Syria: Why the mood among MPs is changing
David Cameron has yet to publish his new plan for extending military action to Syria but his team are already making the case in the House of Commons.
I have been told that this afternoon Defence Secretary Michael Fallon has been briefing Labour MPs alongside one of his top military aides, Lieutenant General Gordon Messenger, the Deputy Chief of the Defence Staff (Operations) who commanded British forces in Helmand.
Mr Fallon is also planning to brief Labour MPs collectively at an open meeting in a couple of weeks' time, followed by another briefing for Tory MPs.
And while Downing Street is still insisting that there is no guarantee there will be any vote over military action, that the prime minister will act only if he is absolutely certain of winning that vote, ministers believe the momentum is moving their way.
One Cabinet minister told me: "Yesterday was a game-changer. You could see the middle rank of Labour MPs, particularly the women, nodding along with the PM. Afterwards, he was bouncing. He really thinks the mood has changed."
And, having spent the morning talking to MPs at Westminster, that minister may be right. So what has changed?
- For many MPs, the Paris attacks have changed the calculation. One Conservative who has, thus far, been sceptical said: "The mood has changed. Before they were asking for us to intervene in a civil war, now it is more an act of self-defence against an aggressor." MPs say that if Mr Cameron makes clear that RAF jets will be targeting so-called Islamic State targets in Syria, they would be much more willing to support him.
- President Putin's demarche following the downing of the airliner over Sinai and the diplomatic talks in Vienna has also changed some MPs minds, particularly Conservatives'. They appear far more willing to support military action in Syria if there is some kind of deal with Russia beforehand: at the very best, joint action against so-called Islamic State; at the very least, rules of engagement to avoid British jets clashing with Russia's. That is what many Tory MPs will be looking for in the written response Mr Cameron gives to the Commons foreign affairs select committee in the coming days.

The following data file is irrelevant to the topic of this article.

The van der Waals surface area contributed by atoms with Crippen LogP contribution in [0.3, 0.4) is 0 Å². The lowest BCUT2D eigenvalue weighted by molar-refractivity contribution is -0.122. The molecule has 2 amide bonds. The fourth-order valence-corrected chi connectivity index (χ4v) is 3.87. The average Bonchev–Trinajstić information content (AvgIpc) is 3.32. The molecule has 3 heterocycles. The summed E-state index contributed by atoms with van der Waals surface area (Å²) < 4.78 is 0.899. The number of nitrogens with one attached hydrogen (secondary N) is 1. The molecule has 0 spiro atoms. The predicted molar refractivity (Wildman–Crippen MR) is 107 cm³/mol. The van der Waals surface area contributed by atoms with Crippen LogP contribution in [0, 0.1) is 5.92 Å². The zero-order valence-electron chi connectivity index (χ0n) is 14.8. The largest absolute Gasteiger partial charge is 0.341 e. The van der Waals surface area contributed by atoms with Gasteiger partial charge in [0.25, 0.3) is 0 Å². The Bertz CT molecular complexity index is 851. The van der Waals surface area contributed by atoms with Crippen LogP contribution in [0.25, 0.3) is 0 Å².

- The disarray and division on the Labour benches over Syria has also seen by some in Downing Street as a political opportunity. In the summer, following Jeremy Corbyn's election, Labour MPs told me they were reluctant to vote against their whip on a matter as important as war and peace simply to spite a new leader whose election they opposed. But now they say that they are more willing to vote against Mr Corbyn because they feel he is leading them in the wrong direction on an issue of huge national importance that is putting Labour, they believe, at odds with the public mood.
- Some believe they see the hand of George Osborne stiffening Mr Cameron's resolve. On Monday Mr Cameron was still telling reporters in Turkey that "it is perfectly right to say that a few extra bombs and missiles won't transform the situation". But on Tuesday he talked of chopping off "the snake's head" that is Islamic State. One Westminster source who has been in contact with Downing Street in recent days claimed that Mr Osborne "had a rush of blood to the head" over the drubbing Jeremy Corbyn had over Syria at a meeting of the parliamentary Labour party on Monday night. Of course, this is denied by Mr Osborne's friends who say the chancellor has always been engaged.
As for the numbers, ministers reckon the 30 Conservative opponents of extending military action to Syria can be squeezed down to about 20. They are hopeful of similar numbers of Labour MPs backing them and even more abstaining.
The key aim for the Conservative whips is to try get enough mainstream Labour MPs onside for the government's policy rather than relying on old Blairites to stick it to Mr Corbyn.
Also crucial will be the role of the eight Democratic Unionist Party MPs.
Back in September, the DUP leader at Westminster Nigel Dodds firmly opposed military action in Syria.
But I note the way Mr Cameron praised Mr Dodds in the House of Commons yesterday and Tory ministers tell me they are hopeful of winning DUP support.
One DUP source said: "We wait and see: if the PM makes a credible case for what the use of British military force can realistically achieve, we could of course support that."
As one Cabinet minister told me: "There is now a confluence of events and stars in our favour. I think we can do this."
Maybe. But only if Downing Street is absolutely sure they will win.